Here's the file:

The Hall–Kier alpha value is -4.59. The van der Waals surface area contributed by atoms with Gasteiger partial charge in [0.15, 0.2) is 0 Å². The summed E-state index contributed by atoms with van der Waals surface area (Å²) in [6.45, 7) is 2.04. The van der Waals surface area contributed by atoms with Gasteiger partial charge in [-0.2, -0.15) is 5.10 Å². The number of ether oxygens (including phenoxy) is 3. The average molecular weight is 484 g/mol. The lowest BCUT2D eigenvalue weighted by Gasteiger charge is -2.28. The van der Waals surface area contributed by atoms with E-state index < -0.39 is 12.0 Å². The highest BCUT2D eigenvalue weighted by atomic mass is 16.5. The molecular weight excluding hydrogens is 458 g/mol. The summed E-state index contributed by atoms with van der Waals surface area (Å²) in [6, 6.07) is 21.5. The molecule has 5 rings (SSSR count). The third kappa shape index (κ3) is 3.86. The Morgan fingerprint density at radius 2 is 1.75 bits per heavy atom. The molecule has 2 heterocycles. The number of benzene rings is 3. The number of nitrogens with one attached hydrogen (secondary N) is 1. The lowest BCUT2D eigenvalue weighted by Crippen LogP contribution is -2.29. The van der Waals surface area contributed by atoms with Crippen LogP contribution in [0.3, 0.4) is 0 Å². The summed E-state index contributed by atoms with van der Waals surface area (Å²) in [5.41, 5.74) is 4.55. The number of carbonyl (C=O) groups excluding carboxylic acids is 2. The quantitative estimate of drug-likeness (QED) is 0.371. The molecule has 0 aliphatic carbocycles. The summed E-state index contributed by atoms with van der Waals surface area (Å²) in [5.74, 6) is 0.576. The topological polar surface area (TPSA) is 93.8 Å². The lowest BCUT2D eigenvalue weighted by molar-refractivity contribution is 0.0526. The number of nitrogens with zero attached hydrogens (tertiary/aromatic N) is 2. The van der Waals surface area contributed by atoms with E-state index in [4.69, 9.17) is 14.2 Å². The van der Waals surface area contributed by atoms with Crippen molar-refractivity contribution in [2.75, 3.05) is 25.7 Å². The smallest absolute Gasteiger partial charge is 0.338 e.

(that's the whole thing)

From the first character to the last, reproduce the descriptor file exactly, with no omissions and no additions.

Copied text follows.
The Hall–Kier alpha value is -4.59. The van der Waals surface area contributed by atoms with Gasteiger partial charge in [0.15, 0.2) is 0 Å². The summed E-state index contributed by atoms with van der Waals surface area (Å²) in [6.45, 7) is 2.04. The van der Waals surface area contributed by atoms with Gasteiger partial charge in [-0.2, -0.15) is 5.10 Å². The number of ether oxygens (including phenoxy) is 3. The average molecular weight is 484 g/mol. The lowest BCUT2D eigenvalue weighted by Gasteiger charge is -2.28. The van der Waals surface area contributed by atoms with E-state index < -0.39 is 12.0 Å². The highest BCUT2D eigenvalue weighted by atomic mass is 16.5. The molecular weight excluding hydrogens is 458 g/mol. The summed E-state index contributed by atoms with van der Waals surface area (Å²) in [6, 6.07) is 21.5. The molecule has 5 rings (SSSR count). The third kappa shape index (κ3) is 3.86. The Morgan fingerprint density at radius 2 is 1.75 bits per heavy atom. The molecule has 2 heterocycles. The number of benzene rings is 3. The number of nitrogens with one attached hydrogen (secondary N) is 1. The lowest BCUT2D eigenvalue weighted by Crippen LogP contribution is -2.29. The van der Waals surface area contributed by atoms with Crippen LogP contribution in [0.3, 0.4) is 0 Å². The summed E-state index contributed by atoms with van der Waals surface area (Å²) in [5.41, 5.74) is 4.55. The number of carbonyl (C=O) groups excluding carboxylic acids is 2. The quantitative estimate of drug-likeness (QED) is 0.371. The molecule has 0 aliphatic carbocycles. The summed E-state index contributed by atoms with van der Waals surface area (Å²) in [5.74, 6) is 0.576. The topological polar surface area (TPSA) is 93.8 Å². The lowest BCUT2D eigenvalue weighted by molar-refractivity contribution is 0.0526. The number of nitrogens with zero attached hydrogens (tertiary/aromatic N) is 2. The van der Waals surface area contributed by atoms with E-state index in [4.69, 9.17) is 14.2 Å². The van der Waals surface area contributed by atoms with Crippen molar-refractivity contribution in [2.75, 3.05) is 25.7 Å². The smallest absolute Gasteiger partial charge is 0.338 e.